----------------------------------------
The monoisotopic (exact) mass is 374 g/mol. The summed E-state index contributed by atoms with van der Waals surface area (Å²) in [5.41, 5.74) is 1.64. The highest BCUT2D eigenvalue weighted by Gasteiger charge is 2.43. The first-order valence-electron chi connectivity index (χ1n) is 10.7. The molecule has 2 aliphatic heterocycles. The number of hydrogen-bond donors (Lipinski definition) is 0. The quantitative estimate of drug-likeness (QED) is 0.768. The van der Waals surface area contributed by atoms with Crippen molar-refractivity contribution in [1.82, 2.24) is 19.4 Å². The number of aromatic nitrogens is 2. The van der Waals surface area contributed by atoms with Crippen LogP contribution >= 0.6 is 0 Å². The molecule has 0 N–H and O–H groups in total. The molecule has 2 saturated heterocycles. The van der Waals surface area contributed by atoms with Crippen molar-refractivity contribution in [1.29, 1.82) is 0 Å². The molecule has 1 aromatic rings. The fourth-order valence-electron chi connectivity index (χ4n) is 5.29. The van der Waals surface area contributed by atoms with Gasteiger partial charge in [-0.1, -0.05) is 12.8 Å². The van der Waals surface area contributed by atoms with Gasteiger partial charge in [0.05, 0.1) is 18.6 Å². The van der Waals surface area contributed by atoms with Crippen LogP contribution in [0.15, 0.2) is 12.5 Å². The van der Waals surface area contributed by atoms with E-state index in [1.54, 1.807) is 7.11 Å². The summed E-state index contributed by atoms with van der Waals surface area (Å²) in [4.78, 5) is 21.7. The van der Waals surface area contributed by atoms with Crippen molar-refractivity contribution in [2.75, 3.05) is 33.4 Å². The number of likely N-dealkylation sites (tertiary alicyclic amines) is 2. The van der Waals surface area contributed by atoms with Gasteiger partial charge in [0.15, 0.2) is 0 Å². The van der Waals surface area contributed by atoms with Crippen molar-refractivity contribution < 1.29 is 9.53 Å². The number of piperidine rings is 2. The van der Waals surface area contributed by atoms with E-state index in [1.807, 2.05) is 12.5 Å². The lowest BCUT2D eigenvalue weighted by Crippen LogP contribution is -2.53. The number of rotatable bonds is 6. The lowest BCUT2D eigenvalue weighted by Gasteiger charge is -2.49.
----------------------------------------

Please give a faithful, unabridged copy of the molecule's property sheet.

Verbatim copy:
The monoisotopic (exact) mass is 374 g/mol. The summed E-state index contributed by atoms with van der Waals surface area (Å²) in [5.41, 5.74) is 1.64. The highest BCUT2D eigenvalue weighted by Gasteiger charge is 2.43. The first-order valence-electron chi connectivity index (χ1n) is 10.7. The molecule has 2 aliphatic heterocycles. The number of hydrogen-bond donors (Lipinski definition) is 0. The quantitative estimate of drug-likeness (QED) is 0.768. The van der Waals surface area contributed by atoms with Crippen molar-refractivity contribution in [1.82, 2.24) is 19.4 Å². The number of aromatic nitrogens is 2. The van der Waals surface area contributed by atoms with Crippen LogP contribution >= 0.6 is 0 Å². The molecule has 0 N–H and O–H groups in total. The molecule has 2 saturated heterocycles. The van der Waals surface area contributed by atoms with Crippen molar-refractivity contribution in [1.29, 1.82) is 0 Å². The molecule has 1 aromatic rings. The fourth-order valence-electron chi connectivity index (χ4n) is 5.29. The van der Waals surface area contributed by atoms with Gasteiger partial charge in [-0.1, -0.05) is 12.8 Å². The van der Waals surface area contributed by atoms with Gasteiger partial charge in [0.05, 0.1) is 18.6 Å². The van der Waals surface area contributed by atoms with Crippen LogP contribution in [0.15, 0.2) is 12.5 Å². The van der Waals surface area contributed by atoms with E-state index in [1.54, 1.807) is 7.11 Å². The summed E-state index contributed by atoms with van der Waals surface area (Å²) in [4.78, 5) is 21.7. The van der Waals surface area contributed by atoms with Crippen molar-refractivity contribution in [2.75, 3.05) is 33.4 Å². The number of likely N-dealkylation sites (tertiary alicyclic amines) is 2. The van der Waals surface area contributed by atoms with Gasteiger partial charge in [0.15, 0.2) is 0 Å². The van der Waals surface area contributed by atoms with Crippen molar-refractivity contribution < 1.29 is 9.53 Å². The number of piperidine rings is 2. The van der Waals surface area contributed by atoms with E-state index in [1.807, 2.05) is 12.5 Å². The lowest BCUT2D eigenvalue weighted by Crippen LogP contribution is -2.53. The number of rotatable bonds is 6. The lowest BCUT2D eigenvalue weighted by Gasteiger charge is -2.49.